Investing.com — European stocks, as the saying goes, are invited to only some of the parties but all of the funerals. But the people who run those markets have the enviable position of catering to both, as Euronext ‘s first-quarter results showed after the close on Wednesday.
The stock exchange operator posted a 30% increase in like-for-like revenue growth in the first three months of the year thanks to a surge in market volatility in March. Euronext (PA:ENX) stock rose as much as 5% to a new all-time high before being dragged down by the rest of the market to be up only 2.0% by 5:15 AM ET (0915 GMT). It’s now up 16.6% in 2020, outperforming both London Stock Exchange Group (LON:LSE) shares and Deutsche Boerse (DE:DB1Gn) shares, which have risen 1.7% and 4.3%, respectively.
Financial marketplaces of all stripes have all benefied from the same market volatility since the pandemic erupted – spread better IG Group(LON:IGG)’s shares have risen 11% year-to-date, while smaller rivals CMC Markets (LON:CMCX) and Plus500 (LON:PLUSP) have risen by 38% and 45%, respectively. With the S&P VIX index, which measures stock market volatility, still at 35,72, far above historical averages, there seems to be little risk to that outperformance in the near term.
However, it can’t be expected that volatility will continue to stay so high forever. Quite the reverse: increasing talk of yield curve control by central banks points to a future dominated by financial repression, which will hit trading in interest rate products particularly hard. Equity markets, meanwhile, seem destined to be invaded by an army of zombie companies as a round of state and regulatory intervention threatens to do for travel and leisure companies what it has ‘achieved’ for European bank stocks in recent years.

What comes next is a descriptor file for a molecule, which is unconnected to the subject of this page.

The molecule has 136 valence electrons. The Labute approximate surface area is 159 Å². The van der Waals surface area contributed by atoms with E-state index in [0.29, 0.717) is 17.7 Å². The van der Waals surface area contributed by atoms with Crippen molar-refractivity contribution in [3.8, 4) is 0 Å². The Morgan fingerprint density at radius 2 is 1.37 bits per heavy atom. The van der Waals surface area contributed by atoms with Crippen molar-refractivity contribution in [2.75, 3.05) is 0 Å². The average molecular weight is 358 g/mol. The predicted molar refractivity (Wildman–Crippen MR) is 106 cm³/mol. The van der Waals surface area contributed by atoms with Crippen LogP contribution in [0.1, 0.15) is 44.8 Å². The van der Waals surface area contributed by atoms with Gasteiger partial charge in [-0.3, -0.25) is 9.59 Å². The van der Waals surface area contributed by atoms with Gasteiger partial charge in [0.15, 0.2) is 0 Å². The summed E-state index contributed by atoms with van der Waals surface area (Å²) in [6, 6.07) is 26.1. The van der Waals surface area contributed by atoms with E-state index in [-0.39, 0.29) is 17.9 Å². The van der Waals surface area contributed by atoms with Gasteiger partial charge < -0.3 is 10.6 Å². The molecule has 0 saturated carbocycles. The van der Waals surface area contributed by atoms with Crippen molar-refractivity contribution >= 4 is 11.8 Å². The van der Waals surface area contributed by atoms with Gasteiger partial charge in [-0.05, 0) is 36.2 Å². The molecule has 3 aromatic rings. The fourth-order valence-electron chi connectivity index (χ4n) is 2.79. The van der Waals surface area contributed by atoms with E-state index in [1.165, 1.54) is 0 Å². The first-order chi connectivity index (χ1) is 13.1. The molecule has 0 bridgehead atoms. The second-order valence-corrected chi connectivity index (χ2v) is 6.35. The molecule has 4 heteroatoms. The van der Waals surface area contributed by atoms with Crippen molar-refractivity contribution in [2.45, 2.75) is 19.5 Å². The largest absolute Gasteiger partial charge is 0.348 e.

Euronext has done well to insulate itself against that risk by expanding into new areas such as power trading (with the acquisition of two-thirds of Nord Pool (NASDAQ:POOL) and custodial services. CEO Stephane Boujnah told analysts on a call after the results that he sees “no pause” to its M&A activity, and his refusal to get drawn into a bidding war for Spain’s Bolsas y Mercados Espanoles (MC:BME) gives confidence that its available resources will be used well.
Elsewhere Thursday, stock markets across the continent trended lower, following U.S. markets that have slid this week as a string of high-profile investors and, most importantly, Federal Reserve Chairman Jerome Powell have warned that the economic outlook is not as rosy as the liquidity-driven rally in April would suggest.
By 5:15 AM ET (0915 GMT), the Stoxx 600 benchmark was down 1.6% at 328.70, testing a four-week low. The German DAX index was down 1.5% and the U.K. FTSE 100 underperformed with a drop of 2.2%, weighed on by renewed fears about the country’s handling of the pandemic, the cost of its wage subsidy scheme, and the apparent lack of interest in protecting the economy against a fresh economic shock at the end of the year, when the Brexit transition period ends.